NEVER RELAXED

Colts linebacker Jordan Senn made the roster as an undrafted rookie free agent a year ago, appearing in 15 games primarily as a special teams ace. He finished second on the team with 16 special teams tackles, and said no matter what his NFL future holds he doesn't want to give up special teams.

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Second-Year LB Senn Still Looking for Ways to Help the Colts

INDIANAPOLIS – Jordan Senn never rested easy. He wouldn't have dared.

Not when he made the Colts' roster. And not even when he started contributing.

Senn, a linebacker who made the Colts' 53-man roster last preseason as an undrafted free agent, said he never allowed himself to relax. Not in September, October or even November.

As a result, he said, he never stopped working. And he never stopped trying to figure a way to help the team.

"I just want to be useful in any way possible, and in as many ways as possible," Senn said recently during the Colts' offseason conditioning program at the Indiana Farm Bureau Football Center.

"If you can do more jobs, you're going to have a better chance of sticking around and a better chance of contributing."

That's the mantra of a lot of undrafted NFL free agents.

And it's a mantra Senn parlayed last season into not only a roster spot but a spot as a valued contributor on special teams.

Senn, who played collegiately atand State, didn't just achieve the free-agent goal of making the roster last season, he played in 15 games, finishing the season as the Colts' second-leading special teams tackler. He finished the season with 16 tackles on special teams, two behind team leader Darrell Reid.

And while Senn said playing on defense is a goal, it's not an objective he hopes will take him away from the role he played a year ago.

"I love special teams," Senn said. "If I was on defense, I wouldn't want to be off kickoff (coverage). Kickoff, I think, is the most exciting play of the entire game. In college, I always tried to do it. I did for my first couple of years and my senior year, they wouldn't let me do it.

"In college, we had a guy who would jump over the wedge. I always wanted to do it and they wouldn't let me do it, so this year I got a chance to do it. I did it in a game. I love it. It's probably one of the most violent plays of the entire game and it's definitely the most intense.

"The rush I get from kickoff is unmatched by anything else."

Told some might think this attitude a bit "odd," Senn shrugged and smiled.

"That's why I play," he said. "That's why I've played from the time I was younger. That's what makes the sport great is it's a physical and mental challenge. You're going to be scared and it makes you nervous, but I embrace it."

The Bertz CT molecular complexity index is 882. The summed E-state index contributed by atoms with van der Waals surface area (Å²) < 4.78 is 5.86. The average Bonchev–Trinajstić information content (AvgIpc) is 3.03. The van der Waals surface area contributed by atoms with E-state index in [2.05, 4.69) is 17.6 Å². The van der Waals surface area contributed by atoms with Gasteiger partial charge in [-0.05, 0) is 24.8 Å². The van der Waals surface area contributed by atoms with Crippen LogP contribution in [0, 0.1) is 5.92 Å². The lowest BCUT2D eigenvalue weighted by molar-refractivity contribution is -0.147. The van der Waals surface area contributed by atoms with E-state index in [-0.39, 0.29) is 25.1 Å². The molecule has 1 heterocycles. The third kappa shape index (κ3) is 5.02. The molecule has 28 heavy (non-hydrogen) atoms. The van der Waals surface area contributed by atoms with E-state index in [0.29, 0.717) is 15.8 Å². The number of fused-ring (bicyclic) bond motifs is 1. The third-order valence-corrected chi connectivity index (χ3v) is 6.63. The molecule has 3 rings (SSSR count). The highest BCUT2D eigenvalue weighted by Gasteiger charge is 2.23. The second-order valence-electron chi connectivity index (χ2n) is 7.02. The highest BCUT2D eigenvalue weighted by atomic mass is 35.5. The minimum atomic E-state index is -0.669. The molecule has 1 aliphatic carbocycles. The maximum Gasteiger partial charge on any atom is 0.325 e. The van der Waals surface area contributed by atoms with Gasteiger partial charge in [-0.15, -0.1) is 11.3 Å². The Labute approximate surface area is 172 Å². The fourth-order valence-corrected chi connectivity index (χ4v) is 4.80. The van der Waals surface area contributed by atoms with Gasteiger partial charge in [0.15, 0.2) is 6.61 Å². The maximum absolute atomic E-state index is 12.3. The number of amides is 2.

What Senn said he also embraced throughout last season was the chance to prove he belonged in the NFL, something he didn't question after the Colts' appearance in the Hall of Fame Game in Canton, Ohio, against the Washington Redskins.

"That first game, I don't think it told me, 'Oh, it's going to be easy,'" Senn said, "but at least it told me it was still the same game. It's just a new level. But I don't ever want to get complacent with my job, my career. Hopefully, I won't ever get to that point where I'm saying, 'OK, I'm good.' That's what drives a lot of people to be great and getting better every year, is that they don't have any complacency in them.

"If you are called upon, I don't want to feel like, 'Oh, man. I didn't prepare myself at all.' That's how you lose your job. You see guys come in when somebody gets hurt and they stay. They were ready when the time came. The last thing you want to be is unprepared when it's your time to produce."

Senn said he spent the offseason very much not complacent. He said his objective was to work on pass-run reads on defense, and to continue improving as a special teams player.

"That's something I want to do, is be a leader on special teams," he said.

And Senn said although he has a year experience, he won't change the attitude he had throughout his rookie season.

"I was nervous the whole season that I might be the next one to get shipped out, moved around or dropped down," Senn said. "I don't think that ever really went away, but after I played in that first game against the Redskins, that was a big relief for me because you go through so much waiting. From college to that first game, there's so much preparation and so much training and practicing. You finally get to go back on the field and remember why you play.

"I'm trying to hopefully learn and understand 'Will' (weak-side linebacker) a little better. I want to be ready in case anything happens. It's a long season, and we have injuries. You never know how the situation is going to be and who's going to go down. (Linebackers) coach (Mike) Murphy always says, "You're an ankle sprain away from starting or two ankle sprains away. We're all real close to going in and starting.

"You have to be ready as much as you possibly can. It's our job to know everything."

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